Autism Treatment: Sensory Processing Beyond the Five Senses
Anyone providing Autism treatment must be aware of sensory processing that occurs beyond the five basic senses. Learning about the proprioceptive and vestibular senses makes all the difference!
We all grow up learning about the 5 senses: taste, touch, smell, sight and sound. I remember seeing fun little diagrams with pictures of a hand with one sense on each finger, doing experiments where we went outside and used all five senses to learn about the environment, and playing games with friends where we asked “if you had to live without one of your senses which one would it be?” I always voted for smell.
As we’ve grown older and had children many of us have also learned that children learn best through their senses. Mothers and infants rely on touch as part of the bonding process, infants are fascinated by lights and sounds, and taste is always an exciting experience as you experiment with different foods as the little ones grow (My little guy is quite partial to fruits and anything sweet, while I have 4 opened and uneaten jars of veggies in the fridge that I try to get him to eat on a daily basis). His sense of taste definitely has preferences.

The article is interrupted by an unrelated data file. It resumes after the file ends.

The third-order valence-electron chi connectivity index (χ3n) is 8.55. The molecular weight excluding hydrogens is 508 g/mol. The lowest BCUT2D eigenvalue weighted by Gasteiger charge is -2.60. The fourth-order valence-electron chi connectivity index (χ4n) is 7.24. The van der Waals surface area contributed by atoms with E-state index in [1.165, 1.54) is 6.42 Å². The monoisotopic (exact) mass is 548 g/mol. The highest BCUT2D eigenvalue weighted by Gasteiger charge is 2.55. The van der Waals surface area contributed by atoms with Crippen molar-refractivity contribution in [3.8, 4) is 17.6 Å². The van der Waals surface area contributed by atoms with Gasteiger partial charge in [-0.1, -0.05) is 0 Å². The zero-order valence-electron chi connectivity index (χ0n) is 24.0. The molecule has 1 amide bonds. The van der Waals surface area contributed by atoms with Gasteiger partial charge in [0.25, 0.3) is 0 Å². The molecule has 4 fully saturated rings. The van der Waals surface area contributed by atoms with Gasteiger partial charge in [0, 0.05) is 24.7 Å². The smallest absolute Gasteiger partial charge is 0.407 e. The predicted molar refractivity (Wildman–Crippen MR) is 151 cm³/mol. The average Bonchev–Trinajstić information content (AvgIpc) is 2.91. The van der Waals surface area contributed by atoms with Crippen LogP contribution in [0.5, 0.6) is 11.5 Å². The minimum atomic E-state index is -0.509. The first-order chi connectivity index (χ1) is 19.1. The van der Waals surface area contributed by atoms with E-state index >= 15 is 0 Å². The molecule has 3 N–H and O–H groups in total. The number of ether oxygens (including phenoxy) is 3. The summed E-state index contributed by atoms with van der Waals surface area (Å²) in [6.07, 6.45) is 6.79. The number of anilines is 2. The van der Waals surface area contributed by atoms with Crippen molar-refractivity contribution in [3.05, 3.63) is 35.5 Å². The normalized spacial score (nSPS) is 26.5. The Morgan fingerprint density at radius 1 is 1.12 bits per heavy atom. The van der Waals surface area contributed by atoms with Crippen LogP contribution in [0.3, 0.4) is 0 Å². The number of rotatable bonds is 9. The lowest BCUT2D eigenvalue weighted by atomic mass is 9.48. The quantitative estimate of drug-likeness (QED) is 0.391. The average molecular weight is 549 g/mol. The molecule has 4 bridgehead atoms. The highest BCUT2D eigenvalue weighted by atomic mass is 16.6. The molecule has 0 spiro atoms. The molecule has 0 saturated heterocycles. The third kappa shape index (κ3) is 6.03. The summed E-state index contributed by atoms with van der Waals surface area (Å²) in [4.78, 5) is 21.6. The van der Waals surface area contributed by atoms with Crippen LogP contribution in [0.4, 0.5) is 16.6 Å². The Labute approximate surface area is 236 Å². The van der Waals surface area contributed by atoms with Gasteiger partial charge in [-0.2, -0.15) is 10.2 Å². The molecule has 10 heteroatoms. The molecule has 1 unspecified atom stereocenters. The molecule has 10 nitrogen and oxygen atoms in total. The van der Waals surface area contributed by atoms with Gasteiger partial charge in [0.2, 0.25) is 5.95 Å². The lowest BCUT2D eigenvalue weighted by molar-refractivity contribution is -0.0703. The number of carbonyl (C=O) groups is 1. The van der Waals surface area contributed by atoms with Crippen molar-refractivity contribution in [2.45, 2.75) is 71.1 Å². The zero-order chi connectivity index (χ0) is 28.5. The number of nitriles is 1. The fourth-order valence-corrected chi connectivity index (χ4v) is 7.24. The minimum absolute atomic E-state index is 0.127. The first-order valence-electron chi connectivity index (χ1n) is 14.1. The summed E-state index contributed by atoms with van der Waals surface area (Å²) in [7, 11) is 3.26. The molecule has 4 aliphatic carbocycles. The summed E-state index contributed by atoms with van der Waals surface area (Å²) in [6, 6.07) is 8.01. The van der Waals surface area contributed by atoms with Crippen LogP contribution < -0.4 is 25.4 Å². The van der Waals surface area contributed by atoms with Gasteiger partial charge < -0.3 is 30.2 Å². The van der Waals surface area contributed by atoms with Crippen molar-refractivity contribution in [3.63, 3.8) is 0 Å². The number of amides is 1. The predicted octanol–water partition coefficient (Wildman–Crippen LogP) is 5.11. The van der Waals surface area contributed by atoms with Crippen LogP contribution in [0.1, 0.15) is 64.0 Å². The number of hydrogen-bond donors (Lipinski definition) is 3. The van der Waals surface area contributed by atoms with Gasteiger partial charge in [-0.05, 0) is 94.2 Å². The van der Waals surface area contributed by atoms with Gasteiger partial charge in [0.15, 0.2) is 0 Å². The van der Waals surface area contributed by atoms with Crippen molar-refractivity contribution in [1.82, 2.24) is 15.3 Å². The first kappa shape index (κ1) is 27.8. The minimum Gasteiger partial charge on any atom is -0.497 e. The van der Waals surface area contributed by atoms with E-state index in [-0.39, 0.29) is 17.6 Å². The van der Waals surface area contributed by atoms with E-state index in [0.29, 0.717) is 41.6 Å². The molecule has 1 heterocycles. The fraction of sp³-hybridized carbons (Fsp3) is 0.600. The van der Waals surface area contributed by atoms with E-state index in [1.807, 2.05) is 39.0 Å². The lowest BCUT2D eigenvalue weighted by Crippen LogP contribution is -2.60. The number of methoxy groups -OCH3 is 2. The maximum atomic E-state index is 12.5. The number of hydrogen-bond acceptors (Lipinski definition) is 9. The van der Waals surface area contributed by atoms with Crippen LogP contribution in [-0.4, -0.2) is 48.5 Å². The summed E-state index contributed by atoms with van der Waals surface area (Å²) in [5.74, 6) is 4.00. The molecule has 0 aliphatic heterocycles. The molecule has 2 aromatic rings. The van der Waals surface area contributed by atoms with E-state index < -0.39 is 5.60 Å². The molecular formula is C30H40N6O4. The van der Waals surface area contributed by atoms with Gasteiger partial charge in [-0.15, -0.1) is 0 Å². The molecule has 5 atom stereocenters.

What we may not know is that there are not just 5 senses, there are 7! Who knew?
You have your basic five as we already mentioned:
Now add two essential but often overlooked senses:
Personally, I didn’t hear either of these terms until my second year of college. I didn’t know if I had just missed that day in elementary school or what, but they were both news to me, and frankly they were a little difficult for me to understand. It took a fair amount of study and hearing about them in different contexts to really get it. But now I feel like I’ve developed my own way of explaining these things in a way that most parents say makes so much more sense than what they’ve heard before. And for those who have never heard it, there may still be a learning curve, but this is will be a great starting point!
First let’s talk about proprioception. The basic definition is knowing where your limbs and body are in space. Do a little experiment: close your eyes, raise one arm up above your head, then reach up with your other arm and touch the first hand. Pretty simple right? The reason you are able to do that is because your brain can sense the location of your limbs in relation to each other.